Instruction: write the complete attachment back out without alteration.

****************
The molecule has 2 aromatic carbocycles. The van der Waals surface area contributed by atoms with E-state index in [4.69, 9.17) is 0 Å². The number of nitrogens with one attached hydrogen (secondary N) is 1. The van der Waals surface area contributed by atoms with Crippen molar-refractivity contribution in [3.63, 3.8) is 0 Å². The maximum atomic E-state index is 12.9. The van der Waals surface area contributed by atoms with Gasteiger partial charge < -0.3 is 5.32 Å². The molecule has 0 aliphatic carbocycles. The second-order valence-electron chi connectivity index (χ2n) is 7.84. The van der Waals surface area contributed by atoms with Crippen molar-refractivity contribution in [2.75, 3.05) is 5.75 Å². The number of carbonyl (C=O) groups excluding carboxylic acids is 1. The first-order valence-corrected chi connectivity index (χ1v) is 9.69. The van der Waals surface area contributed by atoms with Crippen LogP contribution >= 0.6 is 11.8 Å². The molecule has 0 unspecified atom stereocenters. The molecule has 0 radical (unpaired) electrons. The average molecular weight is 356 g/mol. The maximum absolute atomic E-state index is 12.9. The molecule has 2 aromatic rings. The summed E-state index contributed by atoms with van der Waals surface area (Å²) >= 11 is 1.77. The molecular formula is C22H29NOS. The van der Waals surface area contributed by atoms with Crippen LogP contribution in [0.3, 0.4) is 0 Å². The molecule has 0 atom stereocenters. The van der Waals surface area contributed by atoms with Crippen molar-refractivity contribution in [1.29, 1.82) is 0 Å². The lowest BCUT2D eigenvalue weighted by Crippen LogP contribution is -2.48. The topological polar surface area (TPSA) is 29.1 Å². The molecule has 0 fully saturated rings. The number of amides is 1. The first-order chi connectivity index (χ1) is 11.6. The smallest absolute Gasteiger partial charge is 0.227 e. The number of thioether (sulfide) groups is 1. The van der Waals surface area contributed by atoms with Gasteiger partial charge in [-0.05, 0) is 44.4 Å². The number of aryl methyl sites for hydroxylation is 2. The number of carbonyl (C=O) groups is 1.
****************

The molecule has 2 aromatic carbocycles. The van der Waals surface area contributed by atoms with E-state index in [4.69, 9.17) is 0 Å². The number of nitrogens with one attached hydrogen (secondary N) is 1. The van der Waals surface area contributed by atoms with Crippen molar-refractivity contribution in [3.63, 3.8) is 0 Å². The maximum atomic E-state index is 12.9. The van der Waals surface area contributed by atoms with Gasteiger partial charge < -0.3 is 5.32 Å². The molecule has 0 aliphatic carbocycles. The second-order valence-electron chi connectivity index (χ2n) is 7.84. The van der Waals surface area contributed by atoms with Crippen molar-refractivity contribution in [2.75, 3.05) is 5.75 Å². The number of carbonyl (C=O) groups excluding carboxylic acids is 1. The first-order valence-corrected chi connectivity index (χ1v) is 9.69. The van der Waals surface area contributed by atoms with Crippen LogP contribution >= 0.6 is 11.8 Å². The molecule has 0 unspecified atom stereocenters. The molecule has 0 radical (unpaired) electrons. The average molecular weight is 356 g/mol. The maximum absolute atomic E-state index is 12.9. The molecule has 2 aromatic rings. The summed E-state index contributed by atoms with van der Waals surface area (Å²) >= 11 is 1.77. The molecular formula is C22H29NOS. The van der Waals surface area contributed by atoms with Crippen LogP contribution in [0.3, 0.4) is 0 Å². The molecule has 0 atom stereocenters. The van der Waals surface area contributed by atoms with Crippen molar-refractivity contribution in [1.29, 1.82) is 0 Å². The lowest BCUT2D eigenvalue weighted by Crippen LogP contribution is -2.48. The topological polar surface area (TPSA) is 29.1 Å². The molecule has 0 fully saturated rings. The number of amides is 1. The first-order chi connectivity index (χ1) is 11.6. The smallest absolute Gasteiger partial charge is 0.227 e. The number of thioether (sulfide) groups is 1. The van der Waals surface area contributed by atoms with Gasteiger partial charge in [-0.05, 0) is 44.4 Å². The number of aryl methyl sites for hydroxylation is 2. The number of carbonyl (C=O) groups is 1.